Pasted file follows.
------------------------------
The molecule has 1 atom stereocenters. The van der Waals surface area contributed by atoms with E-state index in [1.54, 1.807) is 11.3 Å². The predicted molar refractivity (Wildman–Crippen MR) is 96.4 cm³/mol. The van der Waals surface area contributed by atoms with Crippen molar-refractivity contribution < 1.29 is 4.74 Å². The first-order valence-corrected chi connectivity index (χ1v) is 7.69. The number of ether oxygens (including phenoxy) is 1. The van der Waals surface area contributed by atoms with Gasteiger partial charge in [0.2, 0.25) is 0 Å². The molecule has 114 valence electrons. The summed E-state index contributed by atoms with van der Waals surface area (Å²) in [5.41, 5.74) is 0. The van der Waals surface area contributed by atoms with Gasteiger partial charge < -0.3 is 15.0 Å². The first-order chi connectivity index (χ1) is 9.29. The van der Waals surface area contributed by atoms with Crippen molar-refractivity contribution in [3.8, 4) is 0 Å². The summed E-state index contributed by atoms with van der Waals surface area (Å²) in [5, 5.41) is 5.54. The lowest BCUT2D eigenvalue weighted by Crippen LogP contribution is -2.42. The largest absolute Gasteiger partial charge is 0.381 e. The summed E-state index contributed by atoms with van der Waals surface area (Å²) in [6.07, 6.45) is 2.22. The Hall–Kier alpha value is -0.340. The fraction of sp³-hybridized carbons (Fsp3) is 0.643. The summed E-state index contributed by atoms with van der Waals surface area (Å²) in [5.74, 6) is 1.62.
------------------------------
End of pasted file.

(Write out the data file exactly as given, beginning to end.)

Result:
The molecule has 1 atom stereocenters. The van der Waals surface area contributed by atoms with E-state index in [1.54, 1.807) is 11.3 Å². The predicted molar refractivity (Wildman–Crippen MR) is 96.4 cm³/mol. The van der Waals surface area contributed by atoms with Crippen molar-refractivity contribution < 1.29 is 4.74 Å². The first-order valence-corrected chi connectivity index (χ1v) is 7.69. The number of ether oxygens (including phenoxy) is 1. The van der Waals surface area contributed by atoms with Gasteiger partial charge in [0.2, 0.25) is 0 Å². The molecule has 114 valence electrons. The summed E-state index contributed by atoms with van der Waals surface area (Å²) in [5.41, 5.74) is 0. The van der Waals surface area contributed by atoms with Gasteiger partial charge < -0.3 is 15.0 Å². The first-order chi connectivity index (χ1) is 9.29. The van der Waals surface area contributed by atoms with Crippen molar-refractivity contribution in [3.8, 4) is 0 Å². The summed E-state index contributed by atoms with van der Waals surface area (Å²) in [5, 5.41) is 5.54. The lowest BCUT2D eigenvalue weighted by Crippen LogP contribution is -2.42. The largest absolute Gasteiger partial charge is 0.381 e. The summed E-state index contributed by atoms with van der Waals surface area (Å²) in [6.07, 6.45) is 2.22. The Hall–Kier alpha value is -0.340. The fraction of sp³-hybridized carbons (Fsp3) is 0.643. The summed E-state index contributed by atoms with van der Waals surface area (Å²) in [5.74, 6) is 1.62.